If this all sounds a bit vague and abstract and unsettled, it is. On one level. The world is a mystery and if there is an agenda to the universe, it does a pretty good job of enshrouding it. But beyond the philosophical and mystical wonderings, Gods Without Men offers up a sharp portrayal of characters and of the modern world. The scenes set in the Potemkin Iraqi village set up by the U.S. military are biting in their view of that war even as the portrayal of a young girl caught between two worlds — here and Iraq, childhood and adulthood — is spot on. One of my favorite characters in Gods Without Men is a British rock star who finds himself hilariously caught up in Raj’s disappearance. Despite a lack of page time (and he could have done with more in my mind), he is as fully fleshed as any of the main characters, and also adds a nice wallop of grounded humor to the story.

Gods Without Men, like most of its characters, wanders around, and the reader as well, like most of the characters, will find him/herself perhaps as balked at finding “the meaning.”  But, I’d argue, that would seem to be the point. Gods Without Men is a thoughtful book with a compelling storyline (Raj’s disappearance) and a host of well-drawn characters (Lisa is unfortunately the weakest character, and often unlikable as well).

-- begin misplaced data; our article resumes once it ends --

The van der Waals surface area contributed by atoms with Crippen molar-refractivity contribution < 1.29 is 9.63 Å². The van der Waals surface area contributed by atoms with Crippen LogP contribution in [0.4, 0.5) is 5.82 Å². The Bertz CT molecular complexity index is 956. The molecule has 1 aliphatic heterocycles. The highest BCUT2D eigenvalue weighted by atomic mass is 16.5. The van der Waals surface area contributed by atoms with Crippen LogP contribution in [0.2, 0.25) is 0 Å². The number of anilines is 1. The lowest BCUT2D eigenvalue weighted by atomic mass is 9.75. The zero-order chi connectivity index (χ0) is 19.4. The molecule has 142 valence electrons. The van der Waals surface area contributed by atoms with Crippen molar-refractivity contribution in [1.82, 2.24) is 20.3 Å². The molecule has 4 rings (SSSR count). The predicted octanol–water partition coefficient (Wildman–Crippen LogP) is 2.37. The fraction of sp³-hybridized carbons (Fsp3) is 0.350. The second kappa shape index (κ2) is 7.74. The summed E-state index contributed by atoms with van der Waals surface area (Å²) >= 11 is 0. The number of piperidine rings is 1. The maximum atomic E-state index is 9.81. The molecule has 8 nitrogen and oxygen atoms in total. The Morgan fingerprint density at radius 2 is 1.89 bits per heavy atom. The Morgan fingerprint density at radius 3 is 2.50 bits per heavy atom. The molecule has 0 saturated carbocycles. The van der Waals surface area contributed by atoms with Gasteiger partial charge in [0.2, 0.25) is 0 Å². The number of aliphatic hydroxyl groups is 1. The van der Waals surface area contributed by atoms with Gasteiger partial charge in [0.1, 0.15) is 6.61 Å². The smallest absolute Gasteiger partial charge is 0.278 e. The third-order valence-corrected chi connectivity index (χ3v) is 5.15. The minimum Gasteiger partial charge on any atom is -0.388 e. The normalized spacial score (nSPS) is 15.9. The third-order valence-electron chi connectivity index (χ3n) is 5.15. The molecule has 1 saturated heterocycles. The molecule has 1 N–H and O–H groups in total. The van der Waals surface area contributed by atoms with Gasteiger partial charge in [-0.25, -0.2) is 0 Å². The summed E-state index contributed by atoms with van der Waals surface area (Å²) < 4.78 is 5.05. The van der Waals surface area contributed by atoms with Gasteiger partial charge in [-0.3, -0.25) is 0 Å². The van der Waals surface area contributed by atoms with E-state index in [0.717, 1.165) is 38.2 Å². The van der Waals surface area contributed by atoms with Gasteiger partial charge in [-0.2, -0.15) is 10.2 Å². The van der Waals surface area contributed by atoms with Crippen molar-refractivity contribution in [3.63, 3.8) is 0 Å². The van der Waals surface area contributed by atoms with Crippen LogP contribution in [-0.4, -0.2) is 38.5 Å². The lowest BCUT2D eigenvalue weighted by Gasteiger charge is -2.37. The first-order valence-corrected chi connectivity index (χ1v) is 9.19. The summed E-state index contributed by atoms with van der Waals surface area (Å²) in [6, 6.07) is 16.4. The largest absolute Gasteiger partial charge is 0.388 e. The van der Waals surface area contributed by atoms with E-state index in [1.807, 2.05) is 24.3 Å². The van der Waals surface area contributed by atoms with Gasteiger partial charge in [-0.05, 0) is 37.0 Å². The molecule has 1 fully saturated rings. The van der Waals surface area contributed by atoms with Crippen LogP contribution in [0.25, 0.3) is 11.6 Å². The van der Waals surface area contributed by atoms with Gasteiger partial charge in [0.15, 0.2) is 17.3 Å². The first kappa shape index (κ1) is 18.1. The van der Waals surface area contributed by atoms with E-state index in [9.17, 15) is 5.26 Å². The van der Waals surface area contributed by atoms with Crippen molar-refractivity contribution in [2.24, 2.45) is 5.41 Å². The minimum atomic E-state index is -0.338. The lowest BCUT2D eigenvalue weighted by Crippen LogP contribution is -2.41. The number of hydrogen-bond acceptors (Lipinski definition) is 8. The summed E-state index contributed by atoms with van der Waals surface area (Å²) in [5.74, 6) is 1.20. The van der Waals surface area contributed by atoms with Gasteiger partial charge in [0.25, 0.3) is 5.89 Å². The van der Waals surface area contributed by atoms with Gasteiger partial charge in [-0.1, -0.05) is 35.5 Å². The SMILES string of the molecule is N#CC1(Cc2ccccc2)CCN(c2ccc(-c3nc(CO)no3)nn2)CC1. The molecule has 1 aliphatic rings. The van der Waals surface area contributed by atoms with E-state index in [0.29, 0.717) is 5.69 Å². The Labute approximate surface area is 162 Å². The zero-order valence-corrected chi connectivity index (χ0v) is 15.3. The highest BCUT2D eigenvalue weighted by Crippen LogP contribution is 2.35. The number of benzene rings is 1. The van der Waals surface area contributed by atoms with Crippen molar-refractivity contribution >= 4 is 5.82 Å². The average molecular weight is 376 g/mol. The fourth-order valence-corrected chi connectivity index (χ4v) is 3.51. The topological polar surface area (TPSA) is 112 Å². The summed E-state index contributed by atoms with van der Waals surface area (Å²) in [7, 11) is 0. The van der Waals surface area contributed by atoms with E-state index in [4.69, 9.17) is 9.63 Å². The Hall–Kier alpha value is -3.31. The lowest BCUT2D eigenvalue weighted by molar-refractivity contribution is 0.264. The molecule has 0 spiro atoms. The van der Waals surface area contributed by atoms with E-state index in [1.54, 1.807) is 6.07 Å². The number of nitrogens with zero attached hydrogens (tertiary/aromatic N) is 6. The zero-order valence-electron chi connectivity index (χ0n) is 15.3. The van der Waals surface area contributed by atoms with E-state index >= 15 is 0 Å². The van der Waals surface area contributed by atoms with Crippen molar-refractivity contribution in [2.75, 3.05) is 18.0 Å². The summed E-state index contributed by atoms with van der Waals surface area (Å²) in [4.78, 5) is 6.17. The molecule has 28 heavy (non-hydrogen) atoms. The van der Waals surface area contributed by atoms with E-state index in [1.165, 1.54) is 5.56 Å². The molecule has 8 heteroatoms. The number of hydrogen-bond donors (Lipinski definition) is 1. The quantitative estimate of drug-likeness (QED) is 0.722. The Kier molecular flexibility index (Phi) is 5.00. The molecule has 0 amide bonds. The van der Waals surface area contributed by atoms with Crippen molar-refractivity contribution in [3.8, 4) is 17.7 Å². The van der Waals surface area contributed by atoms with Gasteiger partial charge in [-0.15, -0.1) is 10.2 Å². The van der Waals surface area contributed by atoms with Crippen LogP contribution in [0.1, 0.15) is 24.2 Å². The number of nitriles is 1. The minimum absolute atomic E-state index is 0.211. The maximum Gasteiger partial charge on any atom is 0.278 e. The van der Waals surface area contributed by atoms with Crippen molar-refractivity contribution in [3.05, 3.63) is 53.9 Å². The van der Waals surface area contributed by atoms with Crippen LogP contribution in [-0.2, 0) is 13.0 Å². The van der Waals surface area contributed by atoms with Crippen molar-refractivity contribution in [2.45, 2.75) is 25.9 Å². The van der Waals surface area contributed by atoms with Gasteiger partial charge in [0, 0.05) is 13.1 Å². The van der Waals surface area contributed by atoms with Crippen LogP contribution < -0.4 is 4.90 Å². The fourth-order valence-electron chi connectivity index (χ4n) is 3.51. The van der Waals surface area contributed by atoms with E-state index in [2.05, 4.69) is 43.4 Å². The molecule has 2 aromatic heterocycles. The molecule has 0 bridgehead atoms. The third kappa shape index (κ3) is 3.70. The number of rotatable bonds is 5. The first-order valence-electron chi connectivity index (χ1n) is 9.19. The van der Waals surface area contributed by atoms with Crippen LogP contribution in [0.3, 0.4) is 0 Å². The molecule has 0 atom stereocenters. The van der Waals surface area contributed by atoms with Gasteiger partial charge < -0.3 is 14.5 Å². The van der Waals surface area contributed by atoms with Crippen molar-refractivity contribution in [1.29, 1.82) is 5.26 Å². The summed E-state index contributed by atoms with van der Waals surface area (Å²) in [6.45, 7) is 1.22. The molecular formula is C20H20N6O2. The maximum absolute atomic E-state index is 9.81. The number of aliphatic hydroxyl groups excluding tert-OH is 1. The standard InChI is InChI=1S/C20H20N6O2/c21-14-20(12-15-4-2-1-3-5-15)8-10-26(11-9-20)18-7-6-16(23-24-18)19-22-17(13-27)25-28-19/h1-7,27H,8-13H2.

It also might even have aliens. Or time travel. Possibly teleportation. A god or two. Or maybe not.

If you don’t mind being left with more questions than answers, if you can find beauty in mystery, and don’t mind the occasional peek into the abyss, Gods Without Men is the book for you. It was one of my favorite reads of the past several months and is certainly in my top 15 or so for the year. Highly recommended.


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BILL CAPOSSERE lives in Rochester NY, where he is lately spending much of his time trying to finish a book-length collection of essays and a full-length play. His prior work has appeared in Colorado Review, Rosebud, Alaska Quarterly, and other journals and been recognized in the "Notable Essays" section of several Best American Essay anthologies. When he's not writing, reading, reviewing, co-writing the Malazan Empire re-read at Tor.com, or working as an English adjunct, he can usually be found with his wife and son on the frisbee golf course, the ultimate frisbee field, or trying to keep up with his wife's flute and his son's trumpet on the clarinet he just picked up this month.

View all posts by Bill Capossere

One comment

  1. Another book I would probably never have heard of without your review. The title alone is great. (C’mon, Christmas gift card! Baby needs a new book!)